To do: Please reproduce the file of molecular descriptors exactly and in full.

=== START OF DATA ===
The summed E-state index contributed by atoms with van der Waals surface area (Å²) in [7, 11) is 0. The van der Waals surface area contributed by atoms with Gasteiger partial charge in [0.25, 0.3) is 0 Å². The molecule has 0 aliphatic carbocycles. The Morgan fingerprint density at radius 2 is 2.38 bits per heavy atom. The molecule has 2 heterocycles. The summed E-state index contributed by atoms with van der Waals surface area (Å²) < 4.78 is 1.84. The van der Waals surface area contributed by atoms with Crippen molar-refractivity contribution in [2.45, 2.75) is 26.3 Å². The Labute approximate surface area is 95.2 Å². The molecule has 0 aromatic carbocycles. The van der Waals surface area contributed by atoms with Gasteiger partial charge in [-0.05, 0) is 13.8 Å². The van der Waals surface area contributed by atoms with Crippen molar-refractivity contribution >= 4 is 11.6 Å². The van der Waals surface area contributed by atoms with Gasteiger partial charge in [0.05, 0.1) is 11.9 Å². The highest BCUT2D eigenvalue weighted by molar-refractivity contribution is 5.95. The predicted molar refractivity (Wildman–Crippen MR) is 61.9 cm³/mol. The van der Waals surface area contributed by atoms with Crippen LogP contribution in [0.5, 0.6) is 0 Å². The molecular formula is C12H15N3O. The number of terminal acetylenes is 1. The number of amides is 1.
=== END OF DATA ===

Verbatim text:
The summed E-state index contributed by atoms with van der Waals surface area (Å²) in [7, 11) is 0. The van der Waals surface area contributed by atoms with Gasteiger partial charge in [0.25, 0.3) is 0 Å². The molecule has 0 aliphatic carbocycles. The Morgan fingerprint density at radius 2 is 2.38 bits per heavy atom. The molecule has 2 heterocycles. The summed E-state index contributed by atoms with van der Waals surface area (Å²) < 4.78 is 1.84. The van der Waals surface area contributed by atoms with Crippen molar-refractivity contribution in [2.45, 2.75) is 26.3 Å². The Labute approximate surface area is 95.2 Å². The molecule has 0 aromatic carbocycles. The van der Waals surface area contributed by atoms with Gasteiger partial charge in [-0.05, 0) is 13.8 Å². The van der Waals surface area contributed by atoms with Crippen molar-refractivity contribution >= 4 is 11.6 Å². The van der Waals surface area contributed by atoms with Gasteiger partial charge in [0.05, 0.1) is 11.9 Å². The highest BCUT2D eigenvalue weighted by molar-refractivity contribution is 5.95. The predicted molar refractivity (Wildman–Crippen MR) is 61.9 cm³/mol. The van der Waals surface area contributed by atoms with Crippen LogP contribution in [0.5, 0.6) is 0 Å². The molecular formula is C12H15N3O. The number of terminal acetylenes is 1. The number of amides is 1.